[LEGAL-4] Q: Who is shutting down all the torrent sites?
    Generally torrent sites are shut down by organizations like the MPAA, or the RIAA, which don't want their copyrighted works to used without some money going to them.   
  [LEGAL-5] Q: What files/sites are being targeted?
    Sites that host trackers are the primary targets for legal action. If a tracker host is taken down, then all torrents that use that site to connect to other users will no longer be able to function.
  [LEGAL-6] Q: How can I protect myself?
    Don't download copyrighted material that you have not paid for. Don't post copyrighted material on your website. Wear body armor. Hide under your bed.

Downloads (DL)

  [DL-1] Q: I just started downloading the file. Why is it already so big?
    BitTorrent starts the download process by creating a shell of the file it is trying to download. The shell is a file that is exactly as large as the file will be when it completes. It then proceeds to randomly fill in portions of that shell by downloading pieces from other clients, until the entire file has been downloaded.
   
    Because a shell is created, it can be difficult to tell how much of a file you've downloaded. If you'd really like to know, check out utilities lie TorrentSpy.
  [DL-2] Q: What is a .bin file? What is a .cue file?
    A .bin file is an image of a CD-ROM. The .cue file is used to define tracks for the CD. If you download such files, and you just want to watch them on you computer, try a utility like ISOBuster.   

Web Sites (WS)

  [WS-1] Q: Where is the official BitTorrent web page?
    The official BitTorrent web page is http://bitconjurer.org/BitTorrent/index.html
  [WS-2] Q: How can I set up my own Bit Torrent Site?
    To have a useful Bit Torrent site, you need:

    Torrent Files
        Either start creating your own new torrents, or link to existing ones. (Note however that it is considered rude to link to a file on someone elses server without their knowledge and permission)

    A good user interface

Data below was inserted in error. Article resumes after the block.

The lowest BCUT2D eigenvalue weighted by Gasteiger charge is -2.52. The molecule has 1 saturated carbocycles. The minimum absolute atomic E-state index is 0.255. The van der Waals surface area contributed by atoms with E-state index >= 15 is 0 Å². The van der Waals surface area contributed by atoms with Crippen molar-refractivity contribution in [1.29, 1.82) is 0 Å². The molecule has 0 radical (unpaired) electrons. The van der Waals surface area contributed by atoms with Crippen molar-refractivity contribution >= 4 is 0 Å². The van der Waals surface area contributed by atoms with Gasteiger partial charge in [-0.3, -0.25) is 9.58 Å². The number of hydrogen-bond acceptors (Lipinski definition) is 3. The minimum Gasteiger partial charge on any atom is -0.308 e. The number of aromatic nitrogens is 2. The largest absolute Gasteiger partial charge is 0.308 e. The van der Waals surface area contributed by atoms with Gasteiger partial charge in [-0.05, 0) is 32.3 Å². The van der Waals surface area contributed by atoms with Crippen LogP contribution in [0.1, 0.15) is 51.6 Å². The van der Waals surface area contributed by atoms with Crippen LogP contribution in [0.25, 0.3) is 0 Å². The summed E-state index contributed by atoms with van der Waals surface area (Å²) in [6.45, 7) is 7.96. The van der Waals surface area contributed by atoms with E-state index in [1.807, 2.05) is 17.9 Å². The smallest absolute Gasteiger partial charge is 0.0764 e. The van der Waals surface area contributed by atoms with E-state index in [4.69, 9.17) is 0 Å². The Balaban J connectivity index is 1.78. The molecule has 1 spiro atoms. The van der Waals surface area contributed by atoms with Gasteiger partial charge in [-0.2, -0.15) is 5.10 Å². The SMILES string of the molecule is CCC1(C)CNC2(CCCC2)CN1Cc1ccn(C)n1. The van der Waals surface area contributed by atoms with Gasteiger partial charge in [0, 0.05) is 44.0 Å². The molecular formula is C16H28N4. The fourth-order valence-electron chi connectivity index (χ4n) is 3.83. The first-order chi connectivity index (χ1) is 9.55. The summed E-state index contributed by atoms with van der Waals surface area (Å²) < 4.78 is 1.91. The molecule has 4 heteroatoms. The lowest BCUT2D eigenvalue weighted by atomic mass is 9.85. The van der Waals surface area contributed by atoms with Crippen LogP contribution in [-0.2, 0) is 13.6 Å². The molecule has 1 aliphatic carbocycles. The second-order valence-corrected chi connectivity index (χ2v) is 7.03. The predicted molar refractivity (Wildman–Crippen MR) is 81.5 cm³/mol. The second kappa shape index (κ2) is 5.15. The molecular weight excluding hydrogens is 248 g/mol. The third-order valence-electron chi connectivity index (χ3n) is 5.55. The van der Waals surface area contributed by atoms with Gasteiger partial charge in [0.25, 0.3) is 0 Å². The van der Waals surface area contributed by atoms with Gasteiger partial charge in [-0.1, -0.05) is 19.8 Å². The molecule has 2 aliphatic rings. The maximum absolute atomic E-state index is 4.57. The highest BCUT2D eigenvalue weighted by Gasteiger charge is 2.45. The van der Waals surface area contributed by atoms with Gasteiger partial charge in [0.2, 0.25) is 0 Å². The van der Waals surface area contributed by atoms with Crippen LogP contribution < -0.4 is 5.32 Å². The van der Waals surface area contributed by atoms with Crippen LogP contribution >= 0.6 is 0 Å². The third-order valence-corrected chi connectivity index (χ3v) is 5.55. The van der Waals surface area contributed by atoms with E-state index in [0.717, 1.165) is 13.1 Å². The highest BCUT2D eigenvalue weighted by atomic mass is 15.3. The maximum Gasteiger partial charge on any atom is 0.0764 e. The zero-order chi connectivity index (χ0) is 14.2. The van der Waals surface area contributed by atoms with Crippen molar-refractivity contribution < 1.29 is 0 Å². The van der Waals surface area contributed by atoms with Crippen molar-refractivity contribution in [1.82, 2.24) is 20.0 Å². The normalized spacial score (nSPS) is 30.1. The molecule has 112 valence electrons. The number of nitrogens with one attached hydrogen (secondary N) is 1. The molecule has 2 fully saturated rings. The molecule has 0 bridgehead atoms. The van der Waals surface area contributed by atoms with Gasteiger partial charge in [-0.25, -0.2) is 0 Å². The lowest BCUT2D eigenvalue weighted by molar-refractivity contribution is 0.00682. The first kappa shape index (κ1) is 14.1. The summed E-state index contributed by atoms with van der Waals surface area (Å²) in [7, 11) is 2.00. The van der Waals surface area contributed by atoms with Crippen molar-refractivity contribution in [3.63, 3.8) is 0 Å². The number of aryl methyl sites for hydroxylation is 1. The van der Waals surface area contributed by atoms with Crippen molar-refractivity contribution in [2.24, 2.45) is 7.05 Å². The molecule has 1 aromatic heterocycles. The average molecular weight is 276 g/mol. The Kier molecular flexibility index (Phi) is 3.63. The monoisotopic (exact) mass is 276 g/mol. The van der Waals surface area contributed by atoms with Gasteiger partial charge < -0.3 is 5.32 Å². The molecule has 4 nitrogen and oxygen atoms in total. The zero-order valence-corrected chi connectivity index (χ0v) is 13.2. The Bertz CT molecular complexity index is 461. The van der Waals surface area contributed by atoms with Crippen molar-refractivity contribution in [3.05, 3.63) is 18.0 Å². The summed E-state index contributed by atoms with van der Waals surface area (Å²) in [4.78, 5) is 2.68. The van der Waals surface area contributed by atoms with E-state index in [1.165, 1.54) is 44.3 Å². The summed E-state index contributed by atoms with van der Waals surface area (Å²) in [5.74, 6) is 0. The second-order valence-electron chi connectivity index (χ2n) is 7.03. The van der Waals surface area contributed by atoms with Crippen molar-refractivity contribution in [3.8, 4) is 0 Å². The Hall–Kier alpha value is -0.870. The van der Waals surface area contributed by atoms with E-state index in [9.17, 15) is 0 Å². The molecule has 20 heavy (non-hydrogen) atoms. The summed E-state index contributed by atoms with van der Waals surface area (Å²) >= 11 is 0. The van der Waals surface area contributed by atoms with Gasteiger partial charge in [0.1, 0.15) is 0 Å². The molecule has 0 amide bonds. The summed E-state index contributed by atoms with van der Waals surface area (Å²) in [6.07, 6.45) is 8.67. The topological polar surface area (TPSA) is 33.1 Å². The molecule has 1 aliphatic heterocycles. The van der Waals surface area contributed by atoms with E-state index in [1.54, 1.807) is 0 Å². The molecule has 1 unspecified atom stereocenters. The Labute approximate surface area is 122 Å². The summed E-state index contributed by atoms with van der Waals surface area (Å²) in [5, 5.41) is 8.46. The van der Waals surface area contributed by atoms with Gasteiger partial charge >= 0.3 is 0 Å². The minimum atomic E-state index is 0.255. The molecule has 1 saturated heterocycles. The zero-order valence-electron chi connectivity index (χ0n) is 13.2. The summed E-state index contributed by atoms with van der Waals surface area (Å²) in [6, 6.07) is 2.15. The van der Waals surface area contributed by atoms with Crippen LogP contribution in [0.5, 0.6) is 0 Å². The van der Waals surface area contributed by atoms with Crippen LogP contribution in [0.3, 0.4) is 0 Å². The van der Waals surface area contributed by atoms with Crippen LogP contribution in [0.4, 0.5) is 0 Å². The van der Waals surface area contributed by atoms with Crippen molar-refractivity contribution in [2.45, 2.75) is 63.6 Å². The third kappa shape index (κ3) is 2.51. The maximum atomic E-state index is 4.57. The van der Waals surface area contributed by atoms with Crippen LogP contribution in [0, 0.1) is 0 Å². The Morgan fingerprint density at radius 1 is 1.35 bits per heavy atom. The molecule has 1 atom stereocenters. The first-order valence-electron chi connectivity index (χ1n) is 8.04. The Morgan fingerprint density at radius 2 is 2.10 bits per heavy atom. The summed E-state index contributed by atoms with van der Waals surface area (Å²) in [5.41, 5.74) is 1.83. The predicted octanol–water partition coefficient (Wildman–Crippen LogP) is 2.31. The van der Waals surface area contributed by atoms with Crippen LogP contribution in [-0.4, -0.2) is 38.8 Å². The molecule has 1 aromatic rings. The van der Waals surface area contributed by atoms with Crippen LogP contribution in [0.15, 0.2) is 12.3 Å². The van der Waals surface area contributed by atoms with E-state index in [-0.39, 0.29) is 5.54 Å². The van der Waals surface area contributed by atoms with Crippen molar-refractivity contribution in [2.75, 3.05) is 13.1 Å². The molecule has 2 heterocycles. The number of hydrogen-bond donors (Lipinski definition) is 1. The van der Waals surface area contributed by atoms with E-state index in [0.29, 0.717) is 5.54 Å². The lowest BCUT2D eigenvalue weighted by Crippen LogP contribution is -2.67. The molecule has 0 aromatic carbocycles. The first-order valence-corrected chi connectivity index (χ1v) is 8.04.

Provide an interface that helps users to quickly find the files they want. Provide ways to filter through all the files. Provide a search function. Provide statistics on the files being downloaded.

    A way to get people to come to your site
        You can just wait for
search engines to notice your site. However, if you want to speed things up, try submitting your site to one of the lists of torrent sites. (Shameless Plug: Try the Monduna.com Bit Torrent List)
  [WS-3] Q: Where can I go for help setting up my own bit torrent site?
  [WS-4] Q: Where else can I look for answers to BitTorrent related questions?

Formats/Protocol (PROTO)

  [PROTO-1] Q: What is the format of a torrent file?
    Bit torrents are bEncoded dictionaries that contain the following information:
    announce: The url of the tracker
    info: A dictionary of it's own that contains
        name: A suggested name for the torrent (which often includes information about the format of the file), or a name for the folder (in the case of a batch torrent)
        length: Used only if the torrent is a single file. This is the length of the file in bytes.
        files: Used in the case of a multi-file (batch) torrent. It is a list of dictionaries with the following keys:
            length: The length of one of the files.
            path: A list of strings that together form the full path name for the file.
        piece length: The size of each piece of the file.
        pieces: A string whose length is a multiple of 20. If the file is X × 20 bytes long, then pieces is X chars long, and each of the X blocks of 20 chars is the sha1 hash of the corresponding section of the file.       
  [PROTO-2] Q: What is the protocol for interaction between the client and the tracker?
  [PROTO-3] Q: What port(s) are used by BitTorrent?